Today, we have come to assume that the Stokes type muzzle loaded mortar is the infantry standard, and it seems always to have been. Nowadays, it is used by all the nations of the world. But in World War I, there was no assumption or guarantee that this would be the ideal, simple, cheap infantry support weapon. What soldiers did figure out very quickly is that, with enemy forces sheltered in trenches, pillboxes and other field fortifications, a small weapon that could deliver high-angle fire would be idea. This caused the development of a wide range of weapons, all around the world, from Japan’s light grenade projector that would be known to her Second World War enemies as the “knee mortar”; to a wide panoply of small pack artillery pieces, little jewels in small calibers; to the trench mortar itself… Stokes and Brandt deserve their own posts at Weaponsman.com some time soon.

But the Imperial German Army covered the dead zone between bayonet and hand-grenade range on the low end, and the danger-close limits of artillery on the high, with a special spigot mortar, which they called with the Teutonic love of compound words a Granatenwerfer — “Grenade Thrower.”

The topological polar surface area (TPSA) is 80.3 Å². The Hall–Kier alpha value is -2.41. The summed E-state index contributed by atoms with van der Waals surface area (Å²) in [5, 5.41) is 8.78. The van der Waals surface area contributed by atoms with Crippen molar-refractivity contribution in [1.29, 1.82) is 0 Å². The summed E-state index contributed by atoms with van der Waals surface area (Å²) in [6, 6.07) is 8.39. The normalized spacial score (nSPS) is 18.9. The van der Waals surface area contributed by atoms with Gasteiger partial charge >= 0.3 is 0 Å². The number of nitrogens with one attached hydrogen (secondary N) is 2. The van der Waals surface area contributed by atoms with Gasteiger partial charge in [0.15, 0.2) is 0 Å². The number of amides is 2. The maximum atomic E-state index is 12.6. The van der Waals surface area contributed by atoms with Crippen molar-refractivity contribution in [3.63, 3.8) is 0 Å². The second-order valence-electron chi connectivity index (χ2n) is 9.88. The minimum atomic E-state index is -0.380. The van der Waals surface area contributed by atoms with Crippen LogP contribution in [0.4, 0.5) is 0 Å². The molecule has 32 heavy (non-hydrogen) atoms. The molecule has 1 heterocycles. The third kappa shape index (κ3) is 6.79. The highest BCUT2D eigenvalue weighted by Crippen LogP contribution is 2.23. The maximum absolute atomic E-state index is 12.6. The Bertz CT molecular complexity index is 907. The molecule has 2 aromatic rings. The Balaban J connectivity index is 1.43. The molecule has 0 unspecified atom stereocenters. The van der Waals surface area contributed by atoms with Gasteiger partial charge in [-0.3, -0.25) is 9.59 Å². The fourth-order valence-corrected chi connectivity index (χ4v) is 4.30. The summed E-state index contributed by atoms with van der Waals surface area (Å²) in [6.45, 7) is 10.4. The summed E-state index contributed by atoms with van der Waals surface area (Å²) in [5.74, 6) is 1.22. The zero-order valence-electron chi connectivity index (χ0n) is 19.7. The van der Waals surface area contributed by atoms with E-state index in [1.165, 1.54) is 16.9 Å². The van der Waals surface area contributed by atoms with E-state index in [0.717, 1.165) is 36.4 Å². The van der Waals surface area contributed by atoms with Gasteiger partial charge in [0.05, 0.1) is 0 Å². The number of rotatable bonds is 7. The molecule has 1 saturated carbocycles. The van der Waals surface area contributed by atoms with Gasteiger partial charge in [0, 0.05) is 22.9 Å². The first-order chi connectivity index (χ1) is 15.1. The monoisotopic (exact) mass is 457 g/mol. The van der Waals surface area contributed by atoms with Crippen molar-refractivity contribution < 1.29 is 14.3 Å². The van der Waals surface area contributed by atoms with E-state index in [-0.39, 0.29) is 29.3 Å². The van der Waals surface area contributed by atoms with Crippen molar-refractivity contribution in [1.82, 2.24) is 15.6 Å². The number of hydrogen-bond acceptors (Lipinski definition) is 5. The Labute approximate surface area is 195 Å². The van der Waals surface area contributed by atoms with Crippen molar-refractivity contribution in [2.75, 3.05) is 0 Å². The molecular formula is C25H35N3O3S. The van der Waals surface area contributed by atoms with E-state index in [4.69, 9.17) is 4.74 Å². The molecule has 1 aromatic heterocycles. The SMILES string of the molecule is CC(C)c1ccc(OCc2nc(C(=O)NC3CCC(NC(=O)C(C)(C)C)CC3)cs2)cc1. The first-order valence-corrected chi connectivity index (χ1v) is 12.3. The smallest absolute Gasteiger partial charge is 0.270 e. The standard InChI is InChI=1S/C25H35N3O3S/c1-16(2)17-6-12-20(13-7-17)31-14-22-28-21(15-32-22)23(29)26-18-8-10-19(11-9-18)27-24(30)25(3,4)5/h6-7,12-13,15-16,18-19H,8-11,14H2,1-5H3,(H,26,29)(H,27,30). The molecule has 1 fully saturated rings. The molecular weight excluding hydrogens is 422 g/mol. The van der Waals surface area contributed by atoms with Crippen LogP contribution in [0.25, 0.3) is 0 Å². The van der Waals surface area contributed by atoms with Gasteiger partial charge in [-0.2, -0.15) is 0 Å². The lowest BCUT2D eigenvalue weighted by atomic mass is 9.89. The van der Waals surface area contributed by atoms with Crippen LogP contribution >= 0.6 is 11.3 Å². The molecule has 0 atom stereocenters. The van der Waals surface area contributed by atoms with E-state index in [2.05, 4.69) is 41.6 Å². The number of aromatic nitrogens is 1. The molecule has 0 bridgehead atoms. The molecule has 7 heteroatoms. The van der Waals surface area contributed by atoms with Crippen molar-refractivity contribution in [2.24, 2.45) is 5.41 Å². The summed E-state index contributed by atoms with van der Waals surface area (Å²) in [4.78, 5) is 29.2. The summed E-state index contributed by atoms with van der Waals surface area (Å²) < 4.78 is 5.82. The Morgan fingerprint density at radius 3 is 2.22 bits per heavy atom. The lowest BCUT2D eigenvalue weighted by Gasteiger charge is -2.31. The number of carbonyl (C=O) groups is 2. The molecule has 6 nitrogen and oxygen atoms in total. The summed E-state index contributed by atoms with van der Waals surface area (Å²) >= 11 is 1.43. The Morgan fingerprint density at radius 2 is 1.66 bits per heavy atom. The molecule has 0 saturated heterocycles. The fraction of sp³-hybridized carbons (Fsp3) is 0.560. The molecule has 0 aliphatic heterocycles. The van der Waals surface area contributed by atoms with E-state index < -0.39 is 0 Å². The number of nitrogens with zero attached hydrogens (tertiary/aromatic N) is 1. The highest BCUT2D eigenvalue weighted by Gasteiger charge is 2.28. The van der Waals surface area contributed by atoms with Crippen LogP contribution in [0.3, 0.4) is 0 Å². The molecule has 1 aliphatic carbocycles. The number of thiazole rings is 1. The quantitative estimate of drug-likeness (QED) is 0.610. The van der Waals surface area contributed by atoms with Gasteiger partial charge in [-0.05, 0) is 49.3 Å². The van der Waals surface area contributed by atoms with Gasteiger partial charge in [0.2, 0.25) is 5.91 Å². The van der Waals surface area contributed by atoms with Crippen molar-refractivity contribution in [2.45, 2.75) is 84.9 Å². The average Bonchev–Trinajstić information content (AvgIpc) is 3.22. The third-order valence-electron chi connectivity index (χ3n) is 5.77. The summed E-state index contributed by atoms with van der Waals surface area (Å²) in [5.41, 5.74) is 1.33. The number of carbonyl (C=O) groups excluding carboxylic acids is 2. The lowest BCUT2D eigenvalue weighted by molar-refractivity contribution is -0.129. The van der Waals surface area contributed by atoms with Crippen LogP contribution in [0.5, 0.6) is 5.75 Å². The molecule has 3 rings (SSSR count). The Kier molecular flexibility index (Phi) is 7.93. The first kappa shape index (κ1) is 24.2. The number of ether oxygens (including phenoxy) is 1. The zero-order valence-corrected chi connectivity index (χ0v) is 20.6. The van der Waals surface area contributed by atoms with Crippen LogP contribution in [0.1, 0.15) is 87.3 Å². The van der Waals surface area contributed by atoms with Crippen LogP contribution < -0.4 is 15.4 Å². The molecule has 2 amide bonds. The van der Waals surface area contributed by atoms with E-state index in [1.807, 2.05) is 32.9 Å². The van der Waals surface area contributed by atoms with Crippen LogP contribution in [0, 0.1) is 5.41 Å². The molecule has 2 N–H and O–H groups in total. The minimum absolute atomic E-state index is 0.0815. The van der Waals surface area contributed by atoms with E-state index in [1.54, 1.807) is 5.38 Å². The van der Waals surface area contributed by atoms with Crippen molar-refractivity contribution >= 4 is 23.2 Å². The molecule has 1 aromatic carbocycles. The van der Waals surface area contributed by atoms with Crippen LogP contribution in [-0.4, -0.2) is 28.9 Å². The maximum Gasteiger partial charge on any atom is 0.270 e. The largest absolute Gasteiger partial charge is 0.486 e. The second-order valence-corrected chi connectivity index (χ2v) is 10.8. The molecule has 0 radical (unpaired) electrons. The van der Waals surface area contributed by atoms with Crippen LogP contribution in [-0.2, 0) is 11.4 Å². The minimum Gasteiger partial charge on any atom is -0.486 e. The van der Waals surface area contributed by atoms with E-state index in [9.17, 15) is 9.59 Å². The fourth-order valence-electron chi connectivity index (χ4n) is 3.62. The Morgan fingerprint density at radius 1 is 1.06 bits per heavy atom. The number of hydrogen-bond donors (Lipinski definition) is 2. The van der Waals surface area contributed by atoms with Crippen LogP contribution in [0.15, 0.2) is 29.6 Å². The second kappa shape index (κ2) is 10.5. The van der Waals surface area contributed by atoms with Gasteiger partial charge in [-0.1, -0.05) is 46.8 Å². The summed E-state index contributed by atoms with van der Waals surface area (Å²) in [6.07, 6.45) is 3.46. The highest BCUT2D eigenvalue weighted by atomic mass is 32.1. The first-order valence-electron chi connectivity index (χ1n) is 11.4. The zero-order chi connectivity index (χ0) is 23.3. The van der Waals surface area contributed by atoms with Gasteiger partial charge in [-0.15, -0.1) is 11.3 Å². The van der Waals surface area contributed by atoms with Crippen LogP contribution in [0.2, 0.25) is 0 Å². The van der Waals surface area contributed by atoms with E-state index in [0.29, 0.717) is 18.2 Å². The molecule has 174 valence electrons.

Granatenwerfer 2

This name has caused some internet sources to conclude that this threw ordinary German stick grenades, and one post that made us laugh suggested that its ammunition was the Stielhandgranate 24, as in 1924. But in fact, it shot its own ammunition. Ian at Forgotten Weapons has a post with some photographs of another example, and the German manual (a .pdf that requires you to read not only German, but the old Fraktur alphabet). There’s a post at Gunboards (you need to be a member to blow up the pictures) but at a glance this looks like the same example of this weapon that Ian had photos of.  It’s a pretty beaten-up example compared to the Sturm for-sale item.

There’s lots more information and photos at Kaiserscross.com and some history at BulgarianArtillery.it.

Here’s the text of the Sturm ad:

granatenwerfer7

For sale is a W W 1 German Granatenwerfer in mint condition. It is in it’s original factory box with all tools, spare parts, original manual, etc.

Granatenwerfer 3

 

Data plate in lid completely intact.

2 dewat projectiles included. Rebuilt / restored baseplate in perfect working condition with all data plates intact.

2 original ammo crates in excellent condition, all hardware present, working and intact. 1 crate has original paper munition label inside in perfect condition.

Granatenwerfer 4

The other crate is lined with Berlin newspaper circa 1922.

Granatenwerfer 6

Not on BATFE destructive device list, no special license or transfer fee required. Buyer responsible for pickup, too heavy to ship. Serious inquiries only, will not part out. This is a museum grade grouping that is impossible to upgrade. Payment with certified funds.